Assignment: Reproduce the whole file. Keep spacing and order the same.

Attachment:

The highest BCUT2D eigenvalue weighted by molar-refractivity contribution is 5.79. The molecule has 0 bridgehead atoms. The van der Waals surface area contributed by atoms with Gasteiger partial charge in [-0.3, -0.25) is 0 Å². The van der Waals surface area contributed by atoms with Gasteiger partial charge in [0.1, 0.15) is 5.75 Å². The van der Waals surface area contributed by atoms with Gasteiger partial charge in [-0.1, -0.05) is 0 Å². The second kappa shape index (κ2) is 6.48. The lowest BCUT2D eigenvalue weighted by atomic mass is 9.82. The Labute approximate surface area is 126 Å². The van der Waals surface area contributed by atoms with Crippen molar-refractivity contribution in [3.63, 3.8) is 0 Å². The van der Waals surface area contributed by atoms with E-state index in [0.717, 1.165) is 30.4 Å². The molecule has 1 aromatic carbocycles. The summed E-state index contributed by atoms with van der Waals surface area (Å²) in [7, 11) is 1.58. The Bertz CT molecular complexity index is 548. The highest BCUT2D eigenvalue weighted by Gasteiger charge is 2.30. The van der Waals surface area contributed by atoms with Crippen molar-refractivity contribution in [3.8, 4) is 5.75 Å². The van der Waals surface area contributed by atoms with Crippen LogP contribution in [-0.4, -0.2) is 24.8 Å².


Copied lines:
The highest BCUT2D eigenvalue weighted by molar-refractivity contribution is 5.79. The molecule has 0 bridgehead atoms. The van der Waals surface area contributed by atoms with Gasteiger partial charge in [-0.3, -0.25) is 0 Å². The van der Waals surface area contributed by atoms with Gasteiger partial charge in [0.1, 0.15) is 5.75 Å². The van der Waals surface area contributed by atoms with Gasteiger partial charge in [-0.1, -0.05) is 0 Å². The second kappa shape index (κ2) is 6.48. The lowest BCUT2D eigenvalue weighted by atomic mass is 9.82. The Labute approximate surface area is 126 Å². The van der Waals surface area contributed by atoms with Crippen molar-refractivity contribution in [3.63, 3.8) is 0 Å². The van der Waals surface area contributed by atoms with E-state index in [0.717, 1.165) is 30.4 Å². The molecule has 1 aromatic carbocycles. The summed E-state index contributed by atoms with van der Waals surface area (Å²) in [7, 11) is 1.58. The Bertz CT molecular complexity index is 548. The highest BCUT2D eigenvalue weighted by Gasteiger charge is 2.30. The van der Waals surface area contributed by atoms with Crippen molar-refractivity contribution in [3.8, 4) is 5.75 Å². The van der Waals surface area contributed by atoms with Crippen LogP contribution in [-0.4, -0.2) is 24.8 Å².